From the Composer

When I read Jill McDonough’s poems, I was immediately struck by their distinctive voice, their wit, and their direct and personal use of language. The three poems (and subsequently the songs) are very different. However, I felt that all three, significantly, touch on what it means to use the written word (and more generally, art), to articulate and make sense of what we bump into daily. This resonated with me, and I attempted to communicate the idea through the music. (Often, literally, by using reoccurring motives in places where the poetry expresses the idea of “writing things down.”)

Below is a more detailed explanation of the musical setting of each poem. However, I must first thank everyone who helped make this project happen. This project has been a wonderful collaboration, and I have to thank Jill McDonough for her fantastic poetry. I would also like to thank Rebecca Morgan Frank for her vision for this collaboration with Memorious, Eric Malmquist for organizing the concert premier of the work on the S O N G concert series, Jason Carlock for helping with the recording, and especially the Beacon Street Chamber Players: Samantha Stein, Aleida Gehrels, Jonathan Goya, Kevin Reeks, and Kyra Saltman—all wonderful musicians and friends, for their dedication to performing this piece with uncompromising musicianship.



Blackwater first captivated me by how it expressed an anger at war through references to history and, especially, to “place.” “Place” is important to me artistically, and my music is often inspired by experiences traveling or encountering places. In deciding to set this poem, I realized that it would be important to allude to the spirit of the place: the Great Dismal Swamp, the land where the Blackwater Corporation sits. Quite apart from its recent past, the swamp was historically a no-man’s land: one that famously served as a hiding place and home for communities of escaped slaves along the Underground Railroad. I found it ironic that a place now so engaged in the business of war had been such a refuge, and I wanted to hint at that history through the music.

The African American spiritual Deep River originated in the American South in plantations and communities of escaped slaves. Although there may be no evidence to prove the fact, Deep River was almost certainly sung in communities of newly free people in the swampland where the Blackwater Corporation now lives. I felt that nothing could be more appropriate than to offer a glimpse at the swamp’s previous life found in Deep River’s hauntingly beautiful melody, and so I wove fragments of the melody throughout the song. In the concert-music world, it is also a reference to one of the great anti-war pieces of the 20th century, Michael Tippett’s oratorio A Child of Our Time; Tippet uses the Deep River spiritual to close the hour-long work. With its message of “crossing over” into a “home” where “all is peace,” I could not hope to find a better inspiration for the music. The text of the original spiritual is:

Deep River,
My home is over Jordan.
Deep River Lord.
I want to cross over into campground.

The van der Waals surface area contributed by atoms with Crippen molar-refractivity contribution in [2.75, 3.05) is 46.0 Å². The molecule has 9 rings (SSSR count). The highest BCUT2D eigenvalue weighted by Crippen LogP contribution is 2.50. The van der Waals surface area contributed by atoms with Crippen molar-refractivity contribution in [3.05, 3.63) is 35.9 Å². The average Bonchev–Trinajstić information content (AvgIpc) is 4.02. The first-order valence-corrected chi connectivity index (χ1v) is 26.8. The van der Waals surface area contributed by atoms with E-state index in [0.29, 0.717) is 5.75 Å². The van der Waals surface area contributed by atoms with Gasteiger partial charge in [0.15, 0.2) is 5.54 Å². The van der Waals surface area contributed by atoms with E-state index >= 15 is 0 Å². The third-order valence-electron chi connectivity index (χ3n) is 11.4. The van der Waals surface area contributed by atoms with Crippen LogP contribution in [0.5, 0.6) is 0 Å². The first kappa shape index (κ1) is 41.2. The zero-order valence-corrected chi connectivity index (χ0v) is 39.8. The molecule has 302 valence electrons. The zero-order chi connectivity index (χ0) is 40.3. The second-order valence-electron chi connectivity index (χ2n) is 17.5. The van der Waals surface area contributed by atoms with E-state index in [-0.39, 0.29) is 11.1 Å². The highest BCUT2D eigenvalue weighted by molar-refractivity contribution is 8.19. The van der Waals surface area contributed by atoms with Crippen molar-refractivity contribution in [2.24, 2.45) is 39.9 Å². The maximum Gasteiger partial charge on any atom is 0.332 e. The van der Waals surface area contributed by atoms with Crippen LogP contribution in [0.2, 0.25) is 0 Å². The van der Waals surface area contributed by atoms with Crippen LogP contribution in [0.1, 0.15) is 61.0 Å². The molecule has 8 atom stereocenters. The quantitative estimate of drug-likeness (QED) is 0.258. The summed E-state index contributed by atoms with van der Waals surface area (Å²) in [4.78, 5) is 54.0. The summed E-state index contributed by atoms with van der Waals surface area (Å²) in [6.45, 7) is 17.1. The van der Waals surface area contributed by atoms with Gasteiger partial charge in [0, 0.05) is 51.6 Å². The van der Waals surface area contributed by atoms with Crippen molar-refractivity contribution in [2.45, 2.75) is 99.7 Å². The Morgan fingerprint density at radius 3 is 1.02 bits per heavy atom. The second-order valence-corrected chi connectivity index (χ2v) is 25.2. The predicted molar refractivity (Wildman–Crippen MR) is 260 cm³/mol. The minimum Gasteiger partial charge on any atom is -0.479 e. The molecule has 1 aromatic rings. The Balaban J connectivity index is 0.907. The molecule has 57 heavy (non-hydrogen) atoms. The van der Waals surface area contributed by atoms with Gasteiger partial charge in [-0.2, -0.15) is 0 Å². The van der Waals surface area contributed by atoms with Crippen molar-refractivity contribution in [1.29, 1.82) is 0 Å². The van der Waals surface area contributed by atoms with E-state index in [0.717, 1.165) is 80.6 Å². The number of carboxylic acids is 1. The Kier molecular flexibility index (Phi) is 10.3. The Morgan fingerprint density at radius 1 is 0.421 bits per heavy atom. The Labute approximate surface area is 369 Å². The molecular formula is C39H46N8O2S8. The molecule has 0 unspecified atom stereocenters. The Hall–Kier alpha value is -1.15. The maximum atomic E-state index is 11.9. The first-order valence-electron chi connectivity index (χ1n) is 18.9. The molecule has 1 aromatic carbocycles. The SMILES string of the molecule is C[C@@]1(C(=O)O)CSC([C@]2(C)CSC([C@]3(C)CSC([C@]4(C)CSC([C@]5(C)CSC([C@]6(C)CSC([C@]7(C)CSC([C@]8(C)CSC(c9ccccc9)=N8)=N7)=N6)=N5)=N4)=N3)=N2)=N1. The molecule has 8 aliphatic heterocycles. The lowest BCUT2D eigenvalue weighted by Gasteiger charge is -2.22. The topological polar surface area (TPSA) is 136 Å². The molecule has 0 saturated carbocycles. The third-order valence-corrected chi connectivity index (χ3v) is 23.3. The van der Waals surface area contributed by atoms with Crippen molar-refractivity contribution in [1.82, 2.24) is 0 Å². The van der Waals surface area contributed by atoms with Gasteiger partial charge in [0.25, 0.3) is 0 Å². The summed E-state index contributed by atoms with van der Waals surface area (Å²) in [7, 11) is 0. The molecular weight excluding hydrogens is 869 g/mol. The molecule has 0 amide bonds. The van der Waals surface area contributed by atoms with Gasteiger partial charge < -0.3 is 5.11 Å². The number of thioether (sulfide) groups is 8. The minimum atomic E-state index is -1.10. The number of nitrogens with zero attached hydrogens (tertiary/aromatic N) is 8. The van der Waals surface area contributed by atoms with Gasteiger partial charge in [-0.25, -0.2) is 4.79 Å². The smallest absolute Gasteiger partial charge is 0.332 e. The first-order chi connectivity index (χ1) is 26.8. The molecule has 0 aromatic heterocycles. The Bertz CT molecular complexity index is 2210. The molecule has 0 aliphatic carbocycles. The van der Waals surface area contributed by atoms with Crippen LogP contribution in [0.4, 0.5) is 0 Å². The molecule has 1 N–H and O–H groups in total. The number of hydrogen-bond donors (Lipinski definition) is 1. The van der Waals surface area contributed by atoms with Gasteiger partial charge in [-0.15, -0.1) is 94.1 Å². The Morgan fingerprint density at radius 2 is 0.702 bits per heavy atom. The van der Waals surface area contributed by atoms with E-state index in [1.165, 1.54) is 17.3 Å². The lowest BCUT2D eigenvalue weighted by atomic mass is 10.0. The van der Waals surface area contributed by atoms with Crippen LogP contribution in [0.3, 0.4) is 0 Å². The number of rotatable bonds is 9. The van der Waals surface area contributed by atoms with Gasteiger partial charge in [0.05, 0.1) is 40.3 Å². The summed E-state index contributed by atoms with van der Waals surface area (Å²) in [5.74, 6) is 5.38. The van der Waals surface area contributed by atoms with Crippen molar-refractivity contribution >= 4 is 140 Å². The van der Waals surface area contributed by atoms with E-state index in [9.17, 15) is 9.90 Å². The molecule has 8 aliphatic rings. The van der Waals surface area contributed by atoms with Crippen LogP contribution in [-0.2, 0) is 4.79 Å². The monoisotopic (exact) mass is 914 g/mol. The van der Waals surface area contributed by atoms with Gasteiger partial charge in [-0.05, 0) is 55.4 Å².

Oh, don’t you want to go,
To the gospel feast.
Oh, that promised land,
Where all, where all is peace.
Deep River, Lord,
I want to cross over into campground.
Deep River.
My home is over Jordan.
Deep River, Lord,
I want to cross over into campground.

The musical language for the setting of Blackwater is simple and direct. I felt that the worst injustice I could do to this text would be to create something overly dramatic (or worse, melodramatic). And so I tried to craft this piece as an “art song” version of a folk song or popular protest song. The harmonies change infrequently; the text setting is methodical; the development of material lies not in a dramatic arc or complex tonal language, but in subtle gestures. The intricacies that do exist are in building successions of interactive instructions between the performers over a sort of suspended sense of time.


Husky Boys’ Dickies

This poem is sonically so wonderful. I set it as a series of 3 shorter songs; they are fast and light, each like a little window into a section of the poem. A few common motives permeate all three: in particular, a distinctive rhythm is introduced at the beginning of the first song; it corresponds to my hearing of the rhythm of the words “Husky Boys’ Dickies” and is re-articulated with the actual line “Husky Boys’ Dickies” in the middle of the second song. Also, in the second song I was unable to resist the silly temptation to harmonize “Major’s minor” with a major and minor chord, respectively.

The last of the Husky Boys’ Dickies songs offers one moment of contemplation, with the words “Get something down” near the end of the piece. Here, the music foreshadows the motive used in An Hour with an Etruscan Sarcophagus.


An Hour with an Etruscan Sarcophagus

In this setting, I used a recurring 3-note motive throughout (the same motive that is foreshadowed in the last song of Husky Boys’ Dickies). In particular, the motive appears at places where I found the text to be more introspective and personal (for example, at “I’m in tears,” “such a friend” and “write it down”). Musically, the motivic sections are more lyrical, whereas other sections (for example, the description of the Sarcophagus itself) tend to be more recitative.

Near the end of the piece, a short instrumental interlude provides an extension to the thought: “I’m Bigger…” The interlude offers its own miniature dramatic arc and helps articulate the conclusion of the set of pieces as a whole, just before the final few lines.

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